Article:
The five priorities identified by the Social Innovation Community which Europe should address include:

  1. Making funding suitable for small-scale experimentation, spreading and scaling impact
  2. Enabling citizens and civil society to lead local change initiatives through community-led innovation
  3. Strengthening the capacity, skills and incentives for public officials and policymakers to support and draw on (citizen-led) social innovation
  4. Making public procurement an instrument of social innovation policy
  5. Prioritising the spreading of social innovation to regions where it is needed most

Tackling these priorities requires action by Member States and regions, primarily, and by the EU in accordance with the subsidiarity principle. In this Declaration, the Social Innovation Community offers 10 policy recommendations to support social innovation for a fairer, more resilient and inclusive Europe in the context of the next Multiannual Financial Framework for the period 2021-2027:

A. Make social innovation a cross-cutting priority in all EU policies and programmes, by

  1. Creating a cross-service European Social Innovation Action Plan
  2. Using the EU Multiannual Financial Framework budget and its key instruments to
    create longer-term investment and strategic support for social innovation across all
    EU policies and instruments
  3. Creating a new European Observatory of Social Innovation Policy to mainstream and
    monitor the performance of cross-cutting social innovation policy approaches to help to achieve a “social triple A” for Europe
  4. Helping develop the evidence ecosystem for social innovation in Europe by
    establishing a pan-European network of evidence centres focusing on ‘what works’ in
    tackling social challenges

B. Use strategic partnerships between EU, national and regional authorities to unleash the power of communities to drive change, including smaller organisations, by

5. Launching a Europe-wide initiative to expand the number of regional social
innovation support organisations by 2027
6. Designing a package of support instruments to enable the creation of locally                       controlled asset-based community bodies in all European Member States by 2027
7. Establishing Social Innovation “Diogo Vasconcelos” Fellowships for people
developing local change initiatives
8. Setting up a strategic initiative to better enable smaller socially focused
organisations, enterprises and facilitators to access EU funding

C.  Foster social innovation in the public sector, by

9.   Embedding social innovation actors in governments and public-sector bodies                     through a new “Innovate4Europe” initiative
10. Establishing ‘Public Procurement Pathfinders’ to connect government agencies with
social innovation actors (including civic start-ups, social innovation-focused SMEs            or social economy players).

The full declaration can be read at



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After 25 years working for the Danish Technological Institute, Henning Sejer Jakobsen will start a new professional challenge from 1 January 2019 when he takes up a new position at Aarhus University, Department of Engineering: Henning is well-known in TII training circles, and in particular the TII Summer Schools, where he has featured regularly as a trainer on the Art of Negotiation and initiated participants to the skills necessary for negotiating a licensing deal.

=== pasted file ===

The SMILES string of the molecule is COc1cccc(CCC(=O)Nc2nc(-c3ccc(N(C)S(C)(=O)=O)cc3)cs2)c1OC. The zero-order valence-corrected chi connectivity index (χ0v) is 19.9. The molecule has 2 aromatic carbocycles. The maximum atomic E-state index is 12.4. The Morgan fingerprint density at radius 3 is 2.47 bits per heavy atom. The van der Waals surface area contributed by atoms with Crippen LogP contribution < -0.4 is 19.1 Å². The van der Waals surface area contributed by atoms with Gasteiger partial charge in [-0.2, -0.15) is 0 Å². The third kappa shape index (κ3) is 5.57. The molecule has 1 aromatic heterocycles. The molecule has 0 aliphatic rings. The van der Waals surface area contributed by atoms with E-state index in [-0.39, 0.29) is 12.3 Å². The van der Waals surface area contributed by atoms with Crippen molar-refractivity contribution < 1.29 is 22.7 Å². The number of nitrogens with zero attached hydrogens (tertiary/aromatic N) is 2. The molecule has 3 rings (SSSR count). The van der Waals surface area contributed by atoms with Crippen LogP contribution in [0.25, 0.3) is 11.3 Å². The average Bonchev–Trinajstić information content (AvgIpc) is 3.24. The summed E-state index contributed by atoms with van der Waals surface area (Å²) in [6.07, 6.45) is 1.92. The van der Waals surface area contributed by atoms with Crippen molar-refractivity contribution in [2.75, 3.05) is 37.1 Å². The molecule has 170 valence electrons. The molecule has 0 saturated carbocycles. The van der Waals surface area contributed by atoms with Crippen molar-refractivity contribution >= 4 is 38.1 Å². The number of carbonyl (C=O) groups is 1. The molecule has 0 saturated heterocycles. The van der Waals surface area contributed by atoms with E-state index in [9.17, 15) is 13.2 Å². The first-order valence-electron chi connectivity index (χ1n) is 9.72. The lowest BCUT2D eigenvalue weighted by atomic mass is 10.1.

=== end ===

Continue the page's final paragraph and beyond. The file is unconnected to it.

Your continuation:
The Department of Engineering is a rather new area of Aarhus University, but it has the ambition to become a world leader in the area of innovation and entrepreneurship. Henning will be involved in the department’s mission to:

  • Create a world class education in innovation and entrepreneurship for students and researchers
  • Establish innovation between researchers, companies and students
  • Create a new way to make entrepreneurship and technology transfer!
  • Establish an incubator with FabLab, Makerspace and Science lab to make “innovation happen”
  • Participate in national and international projects
  • Develop CIS to become the practical way to conduct radical, disruptive and open innovation
  • Build an organization to handle all this.

He looks forward to building new collaborative projects with international colleagues and alumni from the TII nework. In the intervening period, Henning will be busy working at his  own invention and development company Invencis and his micro-brewery Humleporten. He can be contacted at


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A new business insight provided by Roger La Salle, innovation thought leader and pioneer of “Matrix Thinking”™

Is it time to “Re-Question”?

Despite the Chief Scientist saying that nothing we do in Australia will make a scrap of difference to the world’s climate, whether you like it or not, coal, or in fact anything that is combustible, seems to be off the agenda for electrical power generation.

So what should we do?

Household solar panels are still very inefficient but sometime in the future they are sure to be much better, so too will be household batteries that are needed to make solar a real viable alternative.